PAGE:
The official opening of the new Northern Pottery manufacturing plant was "something of a gala afternoon" in 1973, according to Margaret Costello in her Sault Star column.
"Well over 150 townsfolk travelled down Highway 129 about a mile or so south of town to have a good look at the enterprise and get acquainted with Peter and Jeanette Gjoni its gifted and energetic owners, " Maggie wrote.
On hand for the opening was Arthur Grout, of Chapleau, a member of the board of the Northern Ontario Development Corporation, who would cut the ribbon stretched across an attractive display of original design and beautiful colour in pottery.
Before the official ribbon cutting, Mr. Grout said he had been immediately interested when he had seen the Gjoni productions in the Centennial building back in 1969.
As time passed and he watched the steady growth, and expansion became a must, Mr. Grout said that as a director of NODC he was only too happy in recommending financing for what he felt was an up-and-coming enterprise for the town.
He congratulated Peter and Jeanette Gjoni for what had been accomplished in a short time and "with a flourish snipped the ribbon."
Guided tours by Sidney O'Riley of the staff and Mr. and Mrs. Gjoni were "something of an eye opener for anyone unfamiliar with this particular industry."
"The weather was ideal for the occasion and there was an atmosphere of pleasant informality which all added up to an auspicious official launching of a first" for Chapleau.
Meanwhile, at about the same time in the summer of 1973, Maggie writes about the Malaysian contingent of Canada World Youth who had been in Chapleau for a month and had thrown a "delightful farewell party" in the basement of the Town Hall.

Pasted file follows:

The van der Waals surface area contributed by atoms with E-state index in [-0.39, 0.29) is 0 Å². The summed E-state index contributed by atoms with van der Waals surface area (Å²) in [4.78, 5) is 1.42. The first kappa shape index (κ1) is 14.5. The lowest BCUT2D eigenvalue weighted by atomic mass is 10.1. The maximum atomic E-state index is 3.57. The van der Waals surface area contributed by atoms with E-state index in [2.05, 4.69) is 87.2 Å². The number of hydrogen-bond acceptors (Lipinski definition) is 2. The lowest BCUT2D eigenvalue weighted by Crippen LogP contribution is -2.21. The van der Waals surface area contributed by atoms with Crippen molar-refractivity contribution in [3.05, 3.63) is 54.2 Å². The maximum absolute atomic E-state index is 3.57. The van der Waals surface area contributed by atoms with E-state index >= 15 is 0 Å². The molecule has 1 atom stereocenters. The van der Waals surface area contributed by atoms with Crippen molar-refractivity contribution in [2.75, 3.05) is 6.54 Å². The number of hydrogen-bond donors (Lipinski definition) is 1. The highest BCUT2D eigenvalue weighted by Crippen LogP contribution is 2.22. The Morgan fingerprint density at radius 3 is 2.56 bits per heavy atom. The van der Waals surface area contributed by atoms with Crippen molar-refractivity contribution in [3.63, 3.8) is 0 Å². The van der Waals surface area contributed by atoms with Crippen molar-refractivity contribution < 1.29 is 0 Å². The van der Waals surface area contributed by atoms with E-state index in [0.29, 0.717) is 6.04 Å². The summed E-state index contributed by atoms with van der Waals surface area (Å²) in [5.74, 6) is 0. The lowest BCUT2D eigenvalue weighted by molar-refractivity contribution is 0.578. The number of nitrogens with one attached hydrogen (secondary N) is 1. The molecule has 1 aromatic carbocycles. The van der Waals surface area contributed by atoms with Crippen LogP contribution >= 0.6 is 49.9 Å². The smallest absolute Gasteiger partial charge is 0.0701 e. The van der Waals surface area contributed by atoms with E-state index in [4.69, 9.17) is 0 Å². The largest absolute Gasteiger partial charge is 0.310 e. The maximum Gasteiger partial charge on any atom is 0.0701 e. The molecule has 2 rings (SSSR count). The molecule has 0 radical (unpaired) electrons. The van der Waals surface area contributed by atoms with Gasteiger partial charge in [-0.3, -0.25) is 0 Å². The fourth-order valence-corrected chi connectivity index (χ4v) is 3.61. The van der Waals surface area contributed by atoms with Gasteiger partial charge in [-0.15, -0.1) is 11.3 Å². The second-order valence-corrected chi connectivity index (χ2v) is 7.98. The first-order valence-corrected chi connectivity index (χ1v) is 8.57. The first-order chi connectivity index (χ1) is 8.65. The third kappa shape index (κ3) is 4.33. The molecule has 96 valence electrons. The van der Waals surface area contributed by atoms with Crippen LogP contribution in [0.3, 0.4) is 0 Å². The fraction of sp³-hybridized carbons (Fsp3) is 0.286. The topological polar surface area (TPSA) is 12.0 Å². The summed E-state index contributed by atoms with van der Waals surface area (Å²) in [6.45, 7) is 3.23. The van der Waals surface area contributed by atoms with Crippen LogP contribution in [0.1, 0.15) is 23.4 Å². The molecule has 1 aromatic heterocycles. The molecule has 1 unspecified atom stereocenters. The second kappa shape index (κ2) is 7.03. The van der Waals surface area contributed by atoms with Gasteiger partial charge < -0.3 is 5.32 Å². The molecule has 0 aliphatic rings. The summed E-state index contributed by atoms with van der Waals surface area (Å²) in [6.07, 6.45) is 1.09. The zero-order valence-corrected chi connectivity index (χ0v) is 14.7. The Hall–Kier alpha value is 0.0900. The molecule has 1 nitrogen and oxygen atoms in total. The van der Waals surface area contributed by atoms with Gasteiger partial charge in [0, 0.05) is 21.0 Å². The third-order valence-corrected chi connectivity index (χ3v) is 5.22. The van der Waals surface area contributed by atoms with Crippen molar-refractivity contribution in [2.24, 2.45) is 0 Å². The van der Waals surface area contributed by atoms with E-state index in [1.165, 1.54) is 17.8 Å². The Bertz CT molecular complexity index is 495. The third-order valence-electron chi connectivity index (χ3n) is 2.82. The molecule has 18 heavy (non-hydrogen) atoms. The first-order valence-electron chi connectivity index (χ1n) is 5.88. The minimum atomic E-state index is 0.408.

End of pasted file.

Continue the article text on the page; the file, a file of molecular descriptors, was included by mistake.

Maggie described them as "a most engaging group of hosts and hostesses" who had come to Canada as part of the Canada World Youth exchange program. Throughout their stay they worked with the participants in a Chapleau Opportunities for Youth program funded by the government of Canada.
The program included Malaysian music and dancing and delicious Malaysian food. Guests joined in the dances with the Malaysian visitors and they also performed some interesting dance numbers.
The Malaysian group was very much involved in Chapleau's first Summerfest chaired by Ed Swanson.
Maggie also noted that the Chapleau Overture Concerts Association was formed in 1973 which she strongly supported. It was formed to bring good professional entertainment to town.
The response to the campaign for members by the concert association far exceeded expectations and Feux Follets presented for the grand opening of professional performances in Chapleau saw no empty seats in the house.
While most remember Maggie as a reporter with the Sudbury Star and later the Sault Star, she had been a professional actress in the United States. In 1969, she played a leading role in the Chapleau Little Theatre of 'Three to get Married' a comedy by Kay Hill, and delighted the audience with her performance as the spinster Aunt Lizzie.
The summer of 1973 also saw the demolition of the historic overhead horseshoe bridge as construction got underway on the pedestrian overpass and new bridge.
As I worked on this column, I could not help but reflect on Chapleau in the 1970s. In all aspects of community life, it was a very busy place, and would not have been so, if it were not for a tremendous spirit among the citizens of all ages who committed themselves to those things that improved and brought the community together. My email is firstname.lastname@example.org